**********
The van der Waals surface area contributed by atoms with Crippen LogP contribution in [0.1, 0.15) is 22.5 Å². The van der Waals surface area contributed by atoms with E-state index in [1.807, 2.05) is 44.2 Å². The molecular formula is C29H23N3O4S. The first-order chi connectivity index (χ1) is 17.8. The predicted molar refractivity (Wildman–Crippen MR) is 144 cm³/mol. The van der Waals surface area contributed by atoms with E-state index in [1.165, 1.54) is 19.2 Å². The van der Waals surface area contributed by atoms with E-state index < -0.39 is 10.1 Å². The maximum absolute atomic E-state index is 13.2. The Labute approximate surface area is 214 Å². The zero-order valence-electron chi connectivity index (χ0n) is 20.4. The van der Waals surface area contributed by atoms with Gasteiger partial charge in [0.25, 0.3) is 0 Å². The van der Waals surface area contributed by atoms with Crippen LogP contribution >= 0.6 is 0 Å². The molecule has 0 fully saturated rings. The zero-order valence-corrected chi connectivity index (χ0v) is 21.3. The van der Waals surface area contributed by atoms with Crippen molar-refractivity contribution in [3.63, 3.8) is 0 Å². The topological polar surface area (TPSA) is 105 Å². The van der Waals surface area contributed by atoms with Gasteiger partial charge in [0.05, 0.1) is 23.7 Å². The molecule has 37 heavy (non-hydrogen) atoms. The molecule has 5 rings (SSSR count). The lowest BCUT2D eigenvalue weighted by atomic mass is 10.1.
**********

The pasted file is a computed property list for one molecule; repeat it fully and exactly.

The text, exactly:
The van der Waals surface area contributed by atoms with Crippen LogP contribution in [0.1, 0.15) is 22.5 Å². The van der Waals surface area contributed by atoms with E-state index in [1.807, 2.05) is 44.2 Å². The molecular formula is C29H23N3O4S. The first-order chi connectivity index (χ1) is 17.8. The predicted molar refractivity (Wildman–Crippen MR) is 144 cm³/mol. The van der Waals surface area contributed by atoms with E-state index in [1.165, 1.54) is 19.2 Å². The van der Waals surface area contributed by atoms with E-state index < -0.39 is 10.1 Å². The maximum absolute atomic E-state index is 13.2. The Labute approximate surface area is 214 Å². The zero-order valence-electron chi connectivity index (χ0n) is 20.4. The van der Waals surface area contributed by atoms with Gasteiger partial charge in [0.25, 0.3) is 0 Å². The van der Waals surface area contributed by atoms with Crippen LogP contribution >= 0.6 is 0 Å². The molecule has 0 fully saturated rings. The zero-order valence-corrected chi connectivity index (χ0v) is 21.3. The van der Waals surface area contributed by atoms with Crippen molar-refractivity contribution in [3.63, 3.8) is 0 Å². The topological polar surface area (TPSA) is 105 Å². The van der Waals surface area contributed by atoms with Gasteiger partial charge in [0.05, 0.1) is 23.7 Å². The molecule has 37 heavy (non-hydrogen) atoms. The molecule has 5 rings (SSSR count). The lowest BCUT2D eigenvalue weighted by atomic mass is 10.1.